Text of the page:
The Denver Broncos may have the best secondary in the NFL, starting with corners Aqib Talib and Chris Harris, but they’ll still have their work cut out for them against the Atlanta Falcons. Containing wide receiver Julio Jones looks like a daunting task, to say the least.
Jones went off for 300 yards last week. That’s also known as more yards than most quarterbacks threw for on Sunday. His quarterback, Matt Ryan, put up 503 yards, setting a franchise record.
It’s hard to trust the Falcons after last season. They started out undefeated, winning their first five games, and everyone was raving about them. Speculating about whether or not they were among the NFL’s elite already. Then they lost eight of their next 11 games, ending the season at 8-8. That’s usually considered perfectly mediocre, but it was looked at as a massive failure considering how things began.
Still, no matter what the Falcons are as a team, it’s impossible to deny that they have firepower. Jones is the best wideout in the NFL, he’s playing in a system that gets him plenty of touches, and he’s going to be hard to stop.
The nice thing, for the Broncos, is that they don’t have to do much else. The Falcons are 30th in defense, two spots away from dead last. They’re massively banged up, especially at linebacker. They’re averaging one sack per game, which actually is dead last in the NFL.
It’s clear that this is an offensive powerhouse, but not a complete team. Jones’ production has opened the way for the running game, which is seventh in the league. The overall offense and passing offense both rank out at No. 1. It is still early in the year, but the Falcons are a team that will score like mad, but that can’t stop anyone.
We’ve seen this story before. No. 1 offense against No. 1 defense. It was the Super Bowl, with the Broncos against the Panthers, and the defense won resoundingly.
To do that, it all starts and ends with Jones. The corners have to at least contain him and try to slow him down. They’re not going to take him entirely out of the game. But they do need to keep him from just running up and down the field through this defense. That’s how the Falcons control games and it’s how they win. If they can’t do it, they have very little hope.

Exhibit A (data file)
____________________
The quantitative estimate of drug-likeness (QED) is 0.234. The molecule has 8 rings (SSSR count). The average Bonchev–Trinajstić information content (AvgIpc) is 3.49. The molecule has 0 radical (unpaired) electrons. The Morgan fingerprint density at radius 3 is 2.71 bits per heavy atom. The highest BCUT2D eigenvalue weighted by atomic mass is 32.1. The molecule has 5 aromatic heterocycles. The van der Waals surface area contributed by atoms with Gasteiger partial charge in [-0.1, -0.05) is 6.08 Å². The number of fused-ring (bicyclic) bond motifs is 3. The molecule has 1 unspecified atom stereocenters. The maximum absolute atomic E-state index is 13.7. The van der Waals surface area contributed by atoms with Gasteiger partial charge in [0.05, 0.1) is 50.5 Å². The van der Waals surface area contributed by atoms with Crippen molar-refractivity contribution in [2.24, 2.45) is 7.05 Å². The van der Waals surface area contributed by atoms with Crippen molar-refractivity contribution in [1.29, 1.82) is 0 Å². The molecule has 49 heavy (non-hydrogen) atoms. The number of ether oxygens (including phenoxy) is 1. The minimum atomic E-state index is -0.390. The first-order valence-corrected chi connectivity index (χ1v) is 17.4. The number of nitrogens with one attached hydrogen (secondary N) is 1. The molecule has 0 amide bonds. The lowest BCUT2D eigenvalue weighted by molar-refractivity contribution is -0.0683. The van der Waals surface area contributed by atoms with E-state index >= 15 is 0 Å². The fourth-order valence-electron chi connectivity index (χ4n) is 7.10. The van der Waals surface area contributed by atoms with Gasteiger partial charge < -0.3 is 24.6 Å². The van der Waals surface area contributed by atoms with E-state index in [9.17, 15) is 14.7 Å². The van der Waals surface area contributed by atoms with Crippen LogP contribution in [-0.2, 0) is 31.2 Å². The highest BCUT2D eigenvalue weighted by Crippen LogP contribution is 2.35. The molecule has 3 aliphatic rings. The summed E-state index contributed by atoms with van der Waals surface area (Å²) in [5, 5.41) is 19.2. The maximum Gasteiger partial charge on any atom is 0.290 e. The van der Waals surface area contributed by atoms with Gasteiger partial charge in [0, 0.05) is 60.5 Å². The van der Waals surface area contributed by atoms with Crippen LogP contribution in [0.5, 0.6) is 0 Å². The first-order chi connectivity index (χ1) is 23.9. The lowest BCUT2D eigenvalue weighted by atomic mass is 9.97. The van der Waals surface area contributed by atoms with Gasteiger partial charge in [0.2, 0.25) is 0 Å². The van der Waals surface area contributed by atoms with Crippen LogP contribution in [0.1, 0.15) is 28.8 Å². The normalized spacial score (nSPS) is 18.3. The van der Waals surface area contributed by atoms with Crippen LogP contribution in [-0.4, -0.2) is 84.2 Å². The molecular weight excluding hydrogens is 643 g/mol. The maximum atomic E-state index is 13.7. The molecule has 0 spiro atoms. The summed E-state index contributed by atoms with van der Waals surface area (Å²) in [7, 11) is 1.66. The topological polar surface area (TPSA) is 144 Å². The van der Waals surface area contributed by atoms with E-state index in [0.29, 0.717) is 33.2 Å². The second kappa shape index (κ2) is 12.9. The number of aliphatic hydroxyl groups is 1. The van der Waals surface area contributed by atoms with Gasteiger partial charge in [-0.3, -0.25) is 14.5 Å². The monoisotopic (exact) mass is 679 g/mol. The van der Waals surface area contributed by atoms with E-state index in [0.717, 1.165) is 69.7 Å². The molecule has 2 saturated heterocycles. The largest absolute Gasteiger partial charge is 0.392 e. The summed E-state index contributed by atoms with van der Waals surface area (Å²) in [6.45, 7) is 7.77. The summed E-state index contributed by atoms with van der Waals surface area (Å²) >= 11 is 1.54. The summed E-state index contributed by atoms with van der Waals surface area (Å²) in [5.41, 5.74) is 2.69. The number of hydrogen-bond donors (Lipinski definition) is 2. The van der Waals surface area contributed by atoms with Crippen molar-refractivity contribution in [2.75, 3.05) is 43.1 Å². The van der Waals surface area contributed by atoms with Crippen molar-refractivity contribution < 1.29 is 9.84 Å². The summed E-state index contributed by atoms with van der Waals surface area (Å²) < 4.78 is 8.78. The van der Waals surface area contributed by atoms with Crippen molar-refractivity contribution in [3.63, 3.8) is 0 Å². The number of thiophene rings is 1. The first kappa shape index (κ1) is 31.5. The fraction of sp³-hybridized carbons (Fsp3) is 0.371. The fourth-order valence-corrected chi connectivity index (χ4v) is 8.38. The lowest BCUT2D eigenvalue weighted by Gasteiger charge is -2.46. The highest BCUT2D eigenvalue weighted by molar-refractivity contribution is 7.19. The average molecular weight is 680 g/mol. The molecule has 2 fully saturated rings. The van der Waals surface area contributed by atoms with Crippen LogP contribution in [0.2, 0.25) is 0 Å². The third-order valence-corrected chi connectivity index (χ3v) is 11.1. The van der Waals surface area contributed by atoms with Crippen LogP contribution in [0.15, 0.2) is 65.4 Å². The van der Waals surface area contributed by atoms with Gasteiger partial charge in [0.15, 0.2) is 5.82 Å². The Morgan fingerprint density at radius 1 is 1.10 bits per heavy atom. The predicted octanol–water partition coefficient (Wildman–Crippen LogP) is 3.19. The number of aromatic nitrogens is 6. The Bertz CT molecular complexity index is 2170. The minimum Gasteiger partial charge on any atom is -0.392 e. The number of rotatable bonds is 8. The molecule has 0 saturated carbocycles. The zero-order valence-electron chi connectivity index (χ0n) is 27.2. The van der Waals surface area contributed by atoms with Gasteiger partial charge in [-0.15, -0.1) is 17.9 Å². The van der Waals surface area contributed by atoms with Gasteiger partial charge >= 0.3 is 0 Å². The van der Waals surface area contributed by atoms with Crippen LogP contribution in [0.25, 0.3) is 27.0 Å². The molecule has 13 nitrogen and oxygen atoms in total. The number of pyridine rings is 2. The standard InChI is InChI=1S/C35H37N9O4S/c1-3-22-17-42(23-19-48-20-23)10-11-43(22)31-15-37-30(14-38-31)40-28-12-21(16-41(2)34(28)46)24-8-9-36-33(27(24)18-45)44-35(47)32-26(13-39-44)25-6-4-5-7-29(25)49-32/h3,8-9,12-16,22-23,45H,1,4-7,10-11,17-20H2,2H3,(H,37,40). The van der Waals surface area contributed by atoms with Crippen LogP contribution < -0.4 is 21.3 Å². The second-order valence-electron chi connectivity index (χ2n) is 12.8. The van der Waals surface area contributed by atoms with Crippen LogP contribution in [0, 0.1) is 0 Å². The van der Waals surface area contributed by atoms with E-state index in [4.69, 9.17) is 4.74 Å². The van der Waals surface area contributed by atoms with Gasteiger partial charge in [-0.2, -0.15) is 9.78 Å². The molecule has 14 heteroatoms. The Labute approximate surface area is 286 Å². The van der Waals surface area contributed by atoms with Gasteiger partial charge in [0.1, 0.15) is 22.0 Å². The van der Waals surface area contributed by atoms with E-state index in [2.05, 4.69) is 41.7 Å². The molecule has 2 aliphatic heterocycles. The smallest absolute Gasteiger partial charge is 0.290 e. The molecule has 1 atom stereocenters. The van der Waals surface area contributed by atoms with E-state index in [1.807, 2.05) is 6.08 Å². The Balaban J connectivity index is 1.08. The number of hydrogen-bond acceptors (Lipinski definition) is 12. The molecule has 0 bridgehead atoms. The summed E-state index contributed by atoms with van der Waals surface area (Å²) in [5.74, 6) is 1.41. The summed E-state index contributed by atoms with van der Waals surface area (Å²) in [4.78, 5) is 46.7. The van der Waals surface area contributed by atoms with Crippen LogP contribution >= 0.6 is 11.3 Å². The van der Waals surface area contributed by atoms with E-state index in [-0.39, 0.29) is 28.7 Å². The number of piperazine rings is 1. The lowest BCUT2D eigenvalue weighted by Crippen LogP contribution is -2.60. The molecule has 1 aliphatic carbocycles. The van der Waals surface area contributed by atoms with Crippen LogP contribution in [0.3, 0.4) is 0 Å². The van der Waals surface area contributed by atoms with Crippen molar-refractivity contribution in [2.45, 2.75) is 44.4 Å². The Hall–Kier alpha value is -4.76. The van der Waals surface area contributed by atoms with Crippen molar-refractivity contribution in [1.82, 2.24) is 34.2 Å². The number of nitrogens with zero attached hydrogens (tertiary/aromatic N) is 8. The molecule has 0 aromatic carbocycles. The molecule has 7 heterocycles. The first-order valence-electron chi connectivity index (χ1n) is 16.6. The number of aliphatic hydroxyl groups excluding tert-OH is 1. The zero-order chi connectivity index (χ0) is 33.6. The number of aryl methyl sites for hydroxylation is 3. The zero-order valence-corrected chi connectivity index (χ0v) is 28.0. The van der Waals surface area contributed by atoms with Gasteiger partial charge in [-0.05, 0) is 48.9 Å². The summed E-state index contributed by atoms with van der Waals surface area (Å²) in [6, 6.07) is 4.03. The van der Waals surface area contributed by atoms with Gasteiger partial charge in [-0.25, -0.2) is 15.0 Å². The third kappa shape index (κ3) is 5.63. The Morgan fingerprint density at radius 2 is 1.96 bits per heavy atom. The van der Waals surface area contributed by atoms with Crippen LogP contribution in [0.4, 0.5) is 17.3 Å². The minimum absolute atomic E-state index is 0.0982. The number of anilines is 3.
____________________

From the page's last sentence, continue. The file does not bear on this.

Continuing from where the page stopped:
The Broncos could really let the running game do what it wants. If the Falcons are going to try to beat them on the ground, so be it. A huge day from Jones is the only way they’ll win, and preventing that is the top priority.
Fortunately, with an elite secondary, they can get it done. Talib is a big, physical corner – something Jones never saw last week, against that young Panthers’ secondary. He plays a physical brand of football meant to knock wideouts off their game, and it works. Jones may be a freak athlete, but Talib is one of the few guys in the NFL who can actually match his athleticism.
The Broncos can also scheme him out; defensive coordinator Wade Phillips is a genius with schemes, and it doesn’t take a genius to know that rolling a safety over the top of Jones can help prevent that deep ball. Jones will think twice knowing that Darian Stewart and TJ Ward are waiting to light him up.
As usual, though, the Broncos will probably slow down the passing game by getting to Ryan. He’s used to a well-timed offense, played indoors, where everything has the crisp nature of a video game. He needs to be able to communicate with his guys, making sure they’re all on the same page. Outside, in Denver, with the screaming home crowd, he’s already out of his element.
If Harris and Talib can hit Jones at the line and the safeties can lurk over the top, they can slow the individual plays themselves down. Make Ryan hold the ball longer. Blow up that timing. Against a pass rush that can’t get home, Ryan could stand in and find a target. With Derek Wolfe and Shane Ray and Von Miller all bearing down at 100 miles per hour, though, that pocket will be shredded in seconds and Ryan will be on the ground.
Once again, defense will beat offense, because the offense needs multiple things to go right on every snap. An elite defense just needs two seconds of chaos, and they force that offense to fall apart.